Friday, May 21, 2010

Burning wood to produce electricity may be costly, but small-scale rural applications possible

Avista Corp.’s Kettle Falls, Wash., wood-burning generating station produces enough energy to power 40,000 homes. Instead of being a shining example of the application of biomass energy it has become a key example of the problems with the fuel.

"Located in the timber belt of the Selkirk Mountains, the plant has trouble getting wood fiber at prices that produce affordable electricity," Becky Kramer of The Spokesman-Review in Spokane reports. When the cost climbs too high, the plant shuts down and can be idled for weeks at a time.

"The Western U.S. is biomass rich … but it’s still about fuel. Can you get it in reasonable quantities and affordable costs? That hasn’t been solved yet," David Naccarato of McKinstry Co., a Seattle-based firm that works on biomass projects, told Kramer. Wood-burning power plants offer the attraction of being considered a "carbon-neutral" energy source, because as trees grow they absorb the carbon dioxide released into the atmosphere by burning them.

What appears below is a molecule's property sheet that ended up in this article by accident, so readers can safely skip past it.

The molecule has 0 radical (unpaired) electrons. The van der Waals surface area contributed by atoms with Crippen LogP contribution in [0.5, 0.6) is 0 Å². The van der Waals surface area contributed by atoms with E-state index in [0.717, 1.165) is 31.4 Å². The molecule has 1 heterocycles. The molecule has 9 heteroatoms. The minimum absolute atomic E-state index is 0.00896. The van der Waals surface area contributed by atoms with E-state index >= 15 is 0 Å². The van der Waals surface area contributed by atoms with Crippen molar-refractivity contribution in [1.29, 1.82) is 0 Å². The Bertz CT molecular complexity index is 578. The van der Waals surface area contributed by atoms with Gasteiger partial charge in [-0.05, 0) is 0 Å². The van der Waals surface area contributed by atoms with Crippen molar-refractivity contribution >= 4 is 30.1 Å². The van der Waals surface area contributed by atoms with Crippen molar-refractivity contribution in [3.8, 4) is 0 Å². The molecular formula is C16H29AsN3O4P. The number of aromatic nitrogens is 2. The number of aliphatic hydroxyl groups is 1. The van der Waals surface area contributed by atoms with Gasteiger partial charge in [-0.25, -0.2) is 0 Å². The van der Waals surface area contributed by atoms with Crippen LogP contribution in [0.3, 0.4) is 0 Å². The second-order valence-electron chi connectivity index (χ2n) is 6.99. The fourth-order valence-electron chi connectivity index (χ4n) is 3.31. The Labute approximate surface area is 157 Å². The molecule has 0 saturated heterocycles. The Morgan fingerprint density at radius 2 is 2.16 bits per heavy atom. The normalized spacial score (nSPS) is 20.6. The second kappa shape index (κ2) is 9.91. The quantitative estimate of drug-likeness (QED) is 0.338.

"Rural schools, hospitals and prisons have cut their utility bills by installing wood-burning boilers. The boilers heat buildings with steam," Kramer writes. "They’re particularly effective when they replace high-cost propane or oil furnaces." McKinstry, based in Seattle, has enjoyed success on a smaller-scale than the Avista plant. "You need adequate safeguards so you’re protecting the ecological process," Mike Petersen, the director of the Lands Council of Spokane, told Kramer. "But I think in these rural communities, something on a small scale is possible." (Read more)

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